Critical Webpack Resource Injection for Vue 3 SSR Applications

Update: Apr 28, 2022
I've created a separate Webpack plugin to generate the manifest of critical assets without any of the limitations from my original solution below. It consists of a client plugin and server plugin similar to how SSR worked in Vue 2.

Vue 3 has been officially released for almost a year but presently, at the time of writing this post, its Server Side Rendering (SSR) support is still very lackluster — unless you use an opinionated toolchain like Nuxt 3 (still not released), Quasar 2, or Vite — you're somewhat screwed as a Webpack user.

One important feature back in Vue 2 (but strangely missing in Vue 3) was the ability for the SSR renderer to return a list of critical CSS and JavaScript files needed by all the Vue components rendered on the current page in the SSR context object.


Why is this feature important?

Even without this list of critical CSS, as long as the SSR markup includes the main entry point main.js, then Webpack's client-injected runtime will asynchronously load the missing CSS and JavaScript files for the current page's components.


Consider the following component hierarchy for a hypothetical Vue 3 SSR website:

Component Hierarchy of a Possible Vue 3 SSR Website

If we simply render main.js and let Webpack load the rest, then the user will briefly see a Flash of Unstyled Content (FOUC) because all the HTML was rendered on the server but our components' CSS and JavaScript are not resolved until much later.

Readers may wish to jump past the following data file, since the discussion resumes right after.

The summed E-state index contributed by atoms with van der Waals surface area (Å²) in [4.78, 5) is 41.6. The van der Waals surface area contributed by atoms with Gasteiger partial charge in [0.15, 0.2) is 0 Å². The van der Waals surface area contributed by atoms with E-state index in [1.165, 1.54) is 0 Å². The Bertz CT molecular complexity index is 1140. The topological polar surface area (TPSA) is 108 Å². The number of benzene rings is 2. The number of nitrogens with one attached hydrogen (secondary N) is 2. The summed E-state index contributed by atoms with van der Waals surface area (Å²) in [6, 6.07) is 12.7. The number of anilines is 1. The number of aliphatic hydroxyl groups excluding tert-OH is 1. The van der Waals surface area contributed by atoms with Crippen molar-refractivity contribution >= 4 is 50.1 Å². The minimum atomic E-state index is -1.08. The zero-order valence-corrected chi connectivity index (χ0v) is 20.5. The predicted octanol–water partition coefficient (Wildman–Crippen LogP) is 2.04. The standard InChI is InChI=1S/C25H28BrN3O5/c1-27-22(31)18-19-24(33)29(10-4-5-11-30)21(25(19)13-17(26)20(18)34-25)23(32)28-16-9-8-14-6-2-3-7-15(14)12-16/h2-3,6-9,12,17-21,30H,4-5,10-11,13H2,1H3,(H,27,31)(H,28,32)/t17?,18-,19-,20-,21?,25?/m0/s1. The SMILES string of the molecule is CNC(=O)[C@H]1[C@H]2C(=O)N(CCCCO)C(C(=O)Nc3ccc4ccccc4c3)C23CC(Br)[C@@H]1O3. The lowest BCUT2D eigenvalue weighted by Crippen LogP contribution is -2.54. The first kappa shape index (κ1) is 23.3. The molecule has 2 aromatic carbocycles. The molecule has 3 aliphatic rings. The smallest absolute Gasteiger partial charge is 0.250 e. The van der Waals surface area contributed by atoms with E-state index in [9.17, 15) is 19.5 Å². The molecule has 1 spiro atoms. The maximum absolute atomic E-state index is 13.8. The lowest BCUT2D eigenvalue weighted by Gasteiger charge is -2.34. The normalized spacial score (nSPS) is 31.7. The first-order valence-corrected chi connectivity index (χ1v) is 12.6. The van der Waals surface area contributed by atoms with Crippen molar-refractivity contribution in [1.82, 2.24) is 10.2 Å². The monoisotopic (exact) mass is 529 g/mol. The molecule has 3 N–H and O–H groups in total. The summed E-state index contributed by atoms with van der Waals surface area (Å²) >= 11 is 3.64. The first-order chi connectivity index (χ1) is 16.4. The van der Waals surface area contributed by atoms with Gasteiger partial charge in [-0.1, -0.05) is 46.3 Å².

Initial page load where only vendor.css is loaded (CSS from node_modules such as UI libraries, hence the styled buttons)
After MainLayout.vue's CSS is loaded
After HomePage.vue's CSS is loaded

Why is this feature missing in Vue 3?

I didn't follow Vue 3's development too closely so I can only speculate based on my experience of reading the source code. Optimistically, I believe it's due to Vue 3 wanting to become toolchain-agnostic. Back in Vue 2, everything was assumed to be bundled with Webpack. In Vue 3, we have Vite and Webpack for bundling Vue applications (I guess Parcel and Gulp also exists but who uses those anymore?). As a result, it would not make sense for Vue 3's SSR renderer (renderToString) to accept a Webpack-specific manifest.json to generate the list of critical resources.

Naive Solution

A naive solution would be to simply preload every CSS and JavaScript file in our Webpack manifest.json file (from webpack-manifest-plugin). However, this is extremely wasteful as it requires our users to load tens of megabytes worth of CSS or JavaScript, many of which they do not even need, and it would likely kill our web performance scores. In addition, we would also get a bunch of warnings in our console.

The resource <URL> was preloaded using link preload but not used within a few seconds from the window's load event.
Please make sure it has an appropriate `as` value and it is preloaded intentionally.

My Hacky Webpack 5 Solution

One thing I noticed while playing around with Vue 3 is that we can already determine what components the current route will load without any additional toolchain support.


Unfortunately, this isn't particularly useful because this function only returns a list of components and not their actual output files.


Our goal is to thus map this list of components into their actual output files. One important observation here is that each component object has a __file property. By default, vue-loader only injects this property in development builds. Luckily, we can configure the loader to insert this property in production builds as well by setting exposeFilename: true in our Webpack configuration.